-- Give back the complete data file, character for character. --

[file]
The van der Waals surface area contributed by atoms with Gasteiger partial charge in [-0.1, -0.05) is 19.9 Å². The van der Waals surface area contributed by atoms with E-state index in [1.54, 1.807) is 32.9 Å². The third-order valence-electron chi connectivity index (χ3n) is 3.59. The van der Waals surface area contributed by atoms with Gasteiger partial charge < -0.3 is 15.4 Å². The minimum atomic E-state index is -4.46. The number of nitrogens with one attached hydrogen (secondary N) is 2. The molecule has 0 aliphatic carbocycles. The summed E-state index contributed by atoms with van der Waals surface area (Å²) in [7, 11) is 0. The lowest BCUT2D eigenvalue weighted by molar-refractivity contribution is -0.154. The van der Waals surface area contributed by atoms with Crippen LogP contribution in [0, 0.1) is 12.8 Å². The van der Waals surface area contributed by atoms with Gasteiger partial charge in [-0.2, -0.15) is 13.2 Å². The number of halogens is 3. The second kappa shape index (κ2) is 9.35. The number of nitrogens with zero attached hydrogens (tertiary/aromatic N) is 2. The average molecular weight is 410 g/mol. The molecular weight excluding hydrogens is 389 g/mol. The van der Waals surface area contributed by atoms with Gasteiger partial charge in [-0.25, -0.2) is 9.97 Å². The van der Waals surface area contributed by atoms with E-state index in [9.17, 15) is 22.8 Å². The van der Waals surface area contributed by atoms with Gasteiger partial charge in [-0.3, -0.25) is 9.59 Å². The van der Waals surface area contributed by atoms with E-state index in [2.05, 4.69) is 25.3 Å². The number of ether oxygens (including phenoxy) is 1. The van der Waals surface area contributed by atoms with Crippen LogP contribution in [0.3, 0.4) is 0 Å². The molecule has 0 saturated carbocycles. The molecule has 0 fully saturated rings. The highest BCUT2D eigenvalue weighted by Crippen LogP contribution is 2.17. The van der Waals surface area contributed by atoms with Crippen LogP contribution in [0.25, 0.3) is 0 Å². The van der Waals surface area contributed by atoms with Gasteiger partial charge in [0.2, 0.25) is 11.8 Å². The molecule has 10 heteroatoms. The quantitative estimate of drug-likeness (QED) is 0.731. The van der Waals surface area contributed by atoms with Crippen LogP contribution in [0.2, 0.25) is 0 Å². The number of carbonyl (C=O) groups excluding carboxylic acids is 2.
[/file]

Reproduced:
The van der Waals surface area contributed by atoms with Gasteiger partial charge in [-0.1, -0.05) is 19.9 Å². The van der Waals surface area contributed by atoms with E-state index in [1.54, 1.807) is 32.9 Å². The third-order valence-electron chi connectivity index (χ3n) is 3.59. The van der Waals surface area contributed by atoms with Gasteiger partial charge < -0.3 is 15.4 Å². The minimum atomic E-state index is -4.46. The number of nitrogens with one attached hydrogen (secondary N) is 2. The molecule has 0 aliphatic carbocycles. The summed E-state index contributed by atoms with van der Waals surface area (Å²) in [7, 11) is 0. The lowest BCUT2D eigenvalue weighted by molar-refractivity contribution is -0.154. The van der Waals surface area contributed by atoms with Crippen LogP contribution in [0, 0.1) is 12.8 Å². The van der Waals surface area contributed by atoms with Gasteiger partial charge in [-0.2, -0.15) is 13.2 Å². The number of halogens is 3. The second kappa shape index (κ2) is 9.35. The number of nitrogens with zero attached hydrogens (tertiary/aromatic N) is 2. The average molecular weight is 410 g/mol. The molecular weight excluding hydrogens is 389 g/mol. The van der Waals surface area contributed by atoms with Gasteiger partial charge in [-0.25, -0.2) is 9.97 Å². The van der Waals surface area contributed by atoms with E-state index in [9.17, 15) is 22.8 Å². The van der Waals surface area contributed by atoms with Gasteiger partial charge in [-0.3, -0.25) is 9.59 Å². The van der Waals surface area contributed by atoms with E-state index in [2.05, 4.69) is 25.3 Å². The number of ether oxygens (including phenoxy) is 1. The van der Waals surface area contributed by atoms with Crippen LogP contribution in [0.3, 0.4) is 0 Å². The molecule has 0 saturated carbocycles. The molecule has 0 fully saturated rings. The highest BCUT2D eigenvalue weighted by Crippen LogP contribution is 2.17. The van der Waals surface area contributed by atoms with Crippen LogP contribution in [0.25, 0.3) is 0 Å². The van der Waals surface area contributed by atoms with Gasteiger partial charge in [0.2, 0.25) is 11.8 Å². The molecule has 10 heteroatoms. The quantitative estimate of drug-likeness (QED) is 0.731. The van der Waals surface area contributed by atoms with Crippen LogP contribution in [0.2, 0.25) is 0 Å². The number of carbonyl (C=O) groups excluding carboxylic acids is 2.